Tánaiste's statement on 2011 Estimates to the Joint Committee on Foreign Affairs and Trade
Joint Committee on Foreign Affairs and Trade
Discussion of the 2011 Estimates – 05 July 2011
I’m delighted to have this opportunity to discuss the work and current policy priorities of my Department with the committee members. I am fully determined to lead my Department’s efforts to deal with the very demanding agenda facing Ireland on the global stage. I look forward to working closely with your Committee and would greatly welcome and appreciate your cooperation in the Oireachtas in progressing our shared foreign policy objectives.
As Tánaiste and Minister for Foreign Affairs and Trade, it is my responsibility and that of my Department to restore Ireland’s international reputation. We are doing this by pursuing a very active foreign policy, by working hard within the European Union, by maintaining a world-class development cooperation programme and by pursuing every opportunity to promote Ireland’s foreign trade.
This is a very wide agenda not all of which is within our span of control. However, I will concentrate our resources on our priority areas of foreign policy, in those areas where we have acknowledged strengths and where we are globally recognized as having something to contribute. Of course, it is also important that we use our foreign policy reach to benefit and advance our national interests in an appropriate way.
I will also devote significant resources to ensure that the highest priority is given to the protection of our citizens across the globe.
In the time available today, I will not be able to address all of the policy issues facing me and my Department but would like to share some of the key priorities with you.
Middle East Peace Process
On the Middle East Peace Process, I will maintain the strong commitment of successive Irish Governments and the Oireachtas to the earliest possible achievement of a sovereign state of Palestine, living in peace with Israel. Therefore, I will consider our response to any move by the Palestinians at the UN this autumn to seek recognition of a Palestinian State when I see what is proposed. It is my belief that the Palestinian people deserve the dignity of their own state. But I want to see a Palestinian State in reality – and not just one contained in a UN resolution. As we all know too well on this island, a permanent and lasting comprehensive peace can only be achieved through dialogue and negotiation.
When we take on the Chairmanship of the Organisation for Security and Cooperation in Europe next January, we will be in a position to enhance our own contribution to ongoing promotion of comprehensive security across the OSCE region. Our experience of conflict resolution will be a particular asset in this work. As you may be aware, we have decided to seek election to the UN Human Rights Council and I am confident we can win. I believe that given the global recognition of Ireland’s commitment to the promotion and protection of human rights, we continue to be uniquely placed to facilitate other nations find common ground and achieving consensus in this area.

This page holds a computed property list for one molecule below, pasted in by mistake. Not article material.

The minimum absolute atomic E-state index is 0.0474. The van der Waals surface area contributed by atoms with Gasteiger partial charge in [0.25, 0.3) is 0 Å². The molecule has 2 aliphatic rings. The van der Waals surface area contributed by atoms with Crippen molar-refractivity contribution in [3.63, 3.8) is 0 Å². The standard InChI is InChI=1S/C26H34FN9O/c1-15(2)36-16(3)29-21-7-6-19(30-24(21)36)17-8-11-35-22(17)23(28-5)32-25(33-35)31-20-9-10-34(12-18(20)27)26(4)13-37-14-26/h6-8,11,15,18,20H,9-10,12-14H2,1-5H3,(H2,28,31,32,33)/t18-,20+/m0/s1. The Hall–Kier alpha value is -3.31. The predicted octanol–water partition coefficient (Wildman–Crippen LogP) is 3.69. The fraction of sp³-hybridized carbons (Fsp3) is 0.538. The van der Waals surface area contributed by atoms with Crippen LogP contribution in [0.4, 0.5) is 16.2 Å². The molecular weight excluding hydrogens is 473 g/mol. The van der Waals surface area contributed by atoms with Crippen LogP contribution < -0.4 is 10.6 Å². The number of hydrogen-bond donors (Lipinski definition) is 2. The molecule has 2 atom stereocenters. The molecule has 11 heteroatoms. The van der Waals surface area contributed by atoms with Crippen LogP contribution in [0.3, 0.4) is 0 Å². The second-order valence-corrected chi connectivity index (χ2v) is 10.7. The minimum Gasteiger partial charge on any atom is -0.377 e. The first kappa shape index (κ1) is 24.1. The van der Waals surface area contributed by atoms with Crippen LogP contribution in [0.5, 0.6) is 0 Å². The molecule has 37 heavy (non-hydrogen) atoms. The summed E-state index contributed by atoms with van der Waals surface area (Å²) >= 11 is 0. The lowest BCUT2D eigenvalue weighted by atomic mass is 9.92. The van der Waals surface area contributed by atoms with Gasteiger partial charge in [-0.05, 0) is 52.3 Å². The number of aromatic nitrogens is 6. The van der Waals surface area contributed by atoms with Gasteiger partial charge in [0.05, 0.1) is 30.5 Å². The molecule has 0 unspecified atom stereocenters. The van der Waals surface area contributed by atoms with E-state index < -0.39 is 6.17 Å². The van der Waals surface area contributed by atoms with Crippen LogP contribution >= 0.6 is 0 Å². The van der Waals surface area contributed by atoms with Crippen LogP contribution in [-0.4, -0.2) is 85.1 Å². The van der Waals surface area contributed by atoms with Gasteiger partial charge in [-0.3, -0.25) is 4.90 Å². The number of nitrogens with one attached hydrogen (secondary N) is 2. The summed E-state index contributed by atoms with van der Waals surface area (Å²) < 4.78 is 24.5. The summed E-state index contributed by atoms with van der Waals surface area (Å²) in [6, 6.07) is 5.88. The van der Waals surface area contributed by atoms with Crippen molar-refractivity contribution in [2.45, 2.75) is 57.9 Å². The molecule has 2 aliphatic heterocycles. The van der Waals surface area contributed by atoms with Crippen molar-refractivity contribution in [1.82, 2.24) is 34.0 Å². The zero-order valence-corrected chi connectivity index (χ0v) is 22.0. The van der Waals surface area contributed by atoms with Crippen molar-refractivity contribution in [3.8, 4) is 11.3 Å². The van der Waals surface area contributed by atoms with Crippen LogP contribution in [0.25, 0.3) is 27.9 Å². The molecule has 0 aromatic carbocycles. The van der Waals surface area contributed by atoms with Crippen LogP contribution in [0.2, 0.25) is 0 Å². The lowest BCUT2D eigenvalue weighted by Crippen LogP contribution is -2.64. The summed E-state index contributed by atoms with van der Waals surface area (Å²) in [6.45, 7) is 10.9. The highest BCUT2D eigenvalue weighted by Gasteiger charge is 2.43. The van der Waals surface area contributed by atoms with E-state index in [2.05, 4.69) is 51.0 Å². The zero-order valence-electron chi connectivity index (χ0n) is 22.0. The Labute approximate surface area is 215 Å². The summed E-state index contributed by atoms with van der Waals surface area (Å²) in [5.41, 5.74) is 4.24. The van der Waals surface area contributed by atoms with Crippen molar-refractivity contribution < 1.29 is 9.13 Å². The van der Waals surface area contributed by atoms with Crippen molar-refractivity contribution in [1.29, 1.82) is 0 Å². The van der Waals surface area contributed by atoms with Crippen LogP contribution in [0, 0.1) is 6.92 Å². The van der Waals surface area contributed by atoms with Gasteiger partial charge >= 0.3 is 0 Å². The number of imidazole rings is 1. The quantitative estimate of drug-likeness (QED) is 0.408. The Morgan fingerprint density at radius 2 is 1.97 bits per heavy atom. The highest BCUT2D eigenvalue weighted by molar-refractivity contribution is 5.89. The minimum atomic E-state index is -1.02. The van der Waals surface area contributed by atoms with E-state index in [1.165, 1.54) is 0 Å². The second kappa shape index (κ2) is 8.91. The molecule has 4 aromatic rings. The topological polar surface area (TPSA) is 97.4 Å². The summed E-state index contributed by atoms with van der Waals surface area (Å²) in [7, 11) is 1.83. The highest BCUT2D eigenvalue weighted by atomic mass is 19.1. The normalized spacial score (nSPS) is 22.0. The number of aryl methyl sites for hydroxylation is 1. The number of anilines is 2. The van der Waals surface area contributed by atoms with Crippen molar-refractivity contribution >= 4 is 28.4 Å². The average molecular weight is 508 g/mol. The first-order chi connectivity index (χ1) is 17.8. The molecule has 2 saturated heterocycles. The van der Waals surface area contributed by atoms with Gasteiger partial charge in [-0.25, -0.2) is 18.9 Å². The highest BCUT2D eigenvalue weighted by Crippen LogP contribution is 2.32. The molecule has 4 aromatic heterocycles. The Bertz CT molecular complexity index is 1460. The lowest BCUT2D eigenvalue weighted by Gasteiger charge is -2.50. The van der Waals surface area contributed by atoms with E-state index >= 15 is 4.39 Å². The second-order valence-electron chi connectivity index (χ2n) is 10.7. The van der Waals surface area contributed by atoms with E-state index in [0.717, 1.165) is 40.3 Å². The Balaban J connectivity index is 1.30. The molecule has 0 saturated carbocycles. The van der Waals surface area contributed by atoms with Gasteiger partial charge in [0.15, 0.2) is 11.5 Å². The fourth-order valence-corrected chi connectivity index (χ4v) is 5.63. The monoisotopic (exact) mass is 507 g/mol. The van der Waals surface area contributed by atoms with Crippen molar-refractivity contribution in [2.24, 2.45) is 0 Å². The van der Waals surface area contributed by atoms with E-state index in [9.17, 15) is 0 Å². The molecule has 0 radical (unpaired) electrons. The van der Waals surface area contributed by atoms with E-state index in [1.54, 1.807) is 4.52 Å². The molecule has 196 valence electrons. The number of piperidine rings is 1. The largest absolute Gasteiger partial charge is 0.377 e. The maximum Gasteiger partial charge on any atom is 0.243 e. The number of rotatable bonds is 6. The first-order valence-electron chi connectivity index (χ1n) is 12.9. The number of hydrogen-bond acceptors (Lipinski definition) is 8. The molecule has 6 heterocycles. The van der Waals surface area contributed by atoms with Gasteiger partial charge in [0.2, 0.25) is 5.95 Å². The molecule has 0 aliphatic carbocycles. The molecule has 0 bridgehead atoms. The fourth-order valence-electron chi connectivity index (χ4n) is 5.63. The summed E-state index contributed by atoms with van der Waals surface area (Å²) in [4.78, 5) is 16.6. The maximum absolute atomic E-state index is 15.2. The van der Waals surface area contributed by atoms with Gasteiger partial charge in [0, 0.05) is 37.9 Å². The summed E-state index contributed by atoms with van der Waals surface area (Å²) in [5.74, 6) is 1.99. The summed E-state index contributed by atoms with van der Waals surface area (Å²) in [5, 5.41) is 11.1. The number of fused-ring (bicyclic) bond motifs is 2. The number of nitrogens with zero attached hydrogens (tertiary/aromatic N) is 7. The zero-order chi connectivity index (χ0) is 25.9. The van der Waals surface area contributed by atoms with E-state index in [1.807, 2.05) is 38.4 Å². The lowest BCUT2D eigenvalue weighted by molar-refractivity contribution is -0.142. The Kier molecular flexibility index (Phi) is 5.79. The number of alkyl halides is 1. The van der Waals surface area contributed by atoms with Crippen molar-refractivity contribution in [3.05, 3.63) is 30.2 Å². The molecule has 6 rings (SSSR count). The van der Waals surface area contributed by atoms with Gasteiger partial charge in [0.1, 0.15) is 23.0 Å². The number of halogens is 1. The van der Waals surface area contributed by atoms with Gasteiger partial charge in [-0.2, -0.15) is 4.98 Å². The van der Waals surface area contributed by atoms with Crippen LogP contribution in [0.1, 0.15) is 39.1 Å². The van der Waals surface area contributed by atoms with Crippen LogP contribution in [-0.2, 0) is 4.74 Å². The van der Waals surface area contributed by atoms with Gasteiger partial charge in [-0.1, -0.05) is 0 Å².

Development and ODA
Ireland has a deservedly high reputation in the area of development cooperation. The Government’s aid programme is inspired by the values of the Irish people. It has consistently been assessed independently as one of the best in the world. The programme is concentrated on some of the poorest countries in sub-Saharan Africa, with a strong focus on the fight against poverty and hunger. I saw for myself on my recent visit to Tanzania how Ireland has been working in partnership with Governments and communities in Africa to end extreme poverty and hunger in the world. Working with Secretary of State Hilary Clinton and African leaders on hunger and nutrition brought home to me just how effective Ireland is on the world stage when we take a lead internationally on an issue of importance to us a people, and when we back it up with our actions and programmes on the ground.
Ireland’s aid programme is highly effective. We are committed to it because it is the right thing to do, and because it is in our interests as a small country in an interconnected world. The Government is committed to the UN target of spending of 0.7% of GNP on Official Development Assistance. We will seek to do so by 2015, the date set by the EU. Obviously, this is represents a challenge, but I believe it is one we can meet if we can restore growth to the Irish economy.
Our colleague, Minister of State, Jan O’Sullivan recently announced the launch of our review of the 2006 White Paper on Irish aid. This will involve wide consultation, and will ensure that we have a clear and renewed set of priorities for the aid programme for the years ahead. Our programme will remain strongly focused on the poorest countries in Africa and on the fight to end global hunger. I also intend over the coming months to ensure that we strengthen our engagement with Africa. We will bring together all the strands in a more coherent approach to our development cooperation, to our political relations and to building economic cooperation as growth takes hold in the economies of sub-Saharan Africa.